Blog RSS

The Pin Factory Blog

"Little else is requisite to carry a state to the highest degree of opulence from the lowest barbarism, but peace, easy taxes, and a tolerable administration of justice" - Adam Smith

An accountable monarchy?

Written by Chris Harlow | Friday 28 September 2012

It will be interesting to see how the decision to order government to publish confidential letters between Prince Charles and seven Whitehall departments under freedom of information law pans out. A blanket ban on all royal correspondence being disclosed in this way was imposed last year following pressure from the royal family meaning that this will be the last time such information will be publicly available. The monarchy and the Cabinet Office are also fighting the demand by the courts for Whitehall to publish guidance on when to consult the Queen or Prince on changes to the law that may affect their private interests. The secrecy surrounding royal involvement in political affairs does nothing to help a commonly held public perception that they are undeserving of their tax-funded benefits and power.

Let me start by saying that I have nothing against having a monarchy in this country. The burden on the taxpayer is minimal compared with the US Department of State and in return they placate a widespread desire for traditionalism and serve to promote relations both at home and abroad in a way that short-term, partisan politicians could not hope to replicate. Similarly, I have nothing against royal involvement in politics, which is in general a very passive role, but only on the condition that whatever involvement they do have is made public. The monarchy is heralded as being an essential part of limited government, holding back the self-interest of politicians from a non-partisan and impartial perspective. This does beg the question as to why their opinions are such closely guarded secrets. The protective veil over communication regarding policy rightly serves to generate a mistrust of the royal family and fuels the fires of anti-royalists who claim that they are an outdated relic, extravagantly funded by the taxpayer with no right to meddle in public affairs. This will only be ignited further if it is revealed that the Prince has been a significant influence within Whitehall. In order for the monarchy to be legitimised in the eyes of the people, they cannot conceal their influence on issues that are in the public interest.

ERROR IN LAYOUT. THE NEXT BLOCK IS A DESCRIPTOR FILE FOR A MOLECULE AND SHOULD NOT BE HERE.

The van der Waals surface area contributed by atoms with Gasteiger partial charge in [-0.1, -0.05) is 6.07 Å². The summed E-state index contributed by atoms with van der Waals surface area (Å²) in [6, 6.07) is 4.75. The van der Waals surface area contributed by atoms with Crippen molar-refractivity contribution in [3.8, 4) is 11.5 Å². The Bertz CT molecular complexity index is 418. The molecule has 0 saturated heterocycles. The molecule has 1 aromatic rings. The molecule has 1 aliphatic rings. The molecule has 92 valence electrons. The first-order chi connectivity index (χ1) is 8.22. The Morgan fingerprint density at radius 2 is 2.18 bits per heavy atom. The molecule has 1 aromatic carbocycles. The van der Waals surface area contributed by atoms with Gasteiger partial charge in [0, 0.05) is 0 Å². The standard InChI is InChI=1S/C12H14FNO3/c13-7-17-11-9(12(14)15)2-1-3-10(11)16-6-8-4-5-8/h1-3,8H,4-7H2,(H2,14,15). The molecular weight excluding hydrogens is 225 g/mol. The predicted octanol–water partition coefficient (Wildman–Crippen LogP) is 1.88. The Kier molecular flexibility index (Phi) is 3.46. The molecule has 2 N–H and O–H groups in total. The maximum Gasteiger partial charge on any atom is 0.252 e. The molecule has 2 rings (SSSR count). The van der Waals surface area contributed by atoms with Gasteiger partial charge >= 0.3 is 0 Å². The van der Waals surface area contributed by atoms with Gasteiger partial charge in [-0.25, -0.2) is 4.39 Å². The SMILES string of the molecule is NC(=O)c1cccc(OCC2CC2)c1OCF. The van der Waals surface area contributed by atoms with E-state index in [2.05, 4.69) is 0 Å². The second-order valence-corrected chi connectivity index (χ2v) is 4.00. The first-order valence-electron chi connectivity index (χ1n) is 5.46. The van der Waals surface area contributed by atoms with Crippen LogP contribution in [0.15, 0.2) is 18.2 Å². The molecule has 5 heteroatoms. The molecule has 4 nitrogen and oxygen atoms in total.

One could counter by saying that being only two individuals representing the monarchy, the Queen’s and the Prince’s views will necessarily be constricted to a few areas of interest, making it impossible for them to be impartial. To protect limited government therefore, their views would have to kept secret. Yet, a democratic government must be accountable for its actions and this includes the head of state. If they are truly above politics, they should only get involved in order to protect the public from political corruption and damaging, election-seeking policies.

At the other end of the spectrum, it can be argued that the royals are not qualified to get involved in politics at all. The Queen has a wealth of experience, being the longest serving Head of State in the world, but there are some who would argue that she is nonetheless in a position of inherited power. Frank Gardner’s comments on the BBC that the Queen had told him she ‘couldn’t understand why [there was no way to arrest Abu Hamza]- surely there was some law that he had broken’ reveals an emotional reaction as opposed to logical neutrality. Similarly, Prince Charles’ dislike of certain forms of architecture has lead him to intervene in a number of planning developments he has found distasteful, and has lobbied on issues such as the ‘perceived evils of genetically modified crops’ and foxhunting. This is fine and the royals have just as much right to voice their opinion as everyone else, but in return for their inflated influence above the rest of us, they must also be held accountable for their views.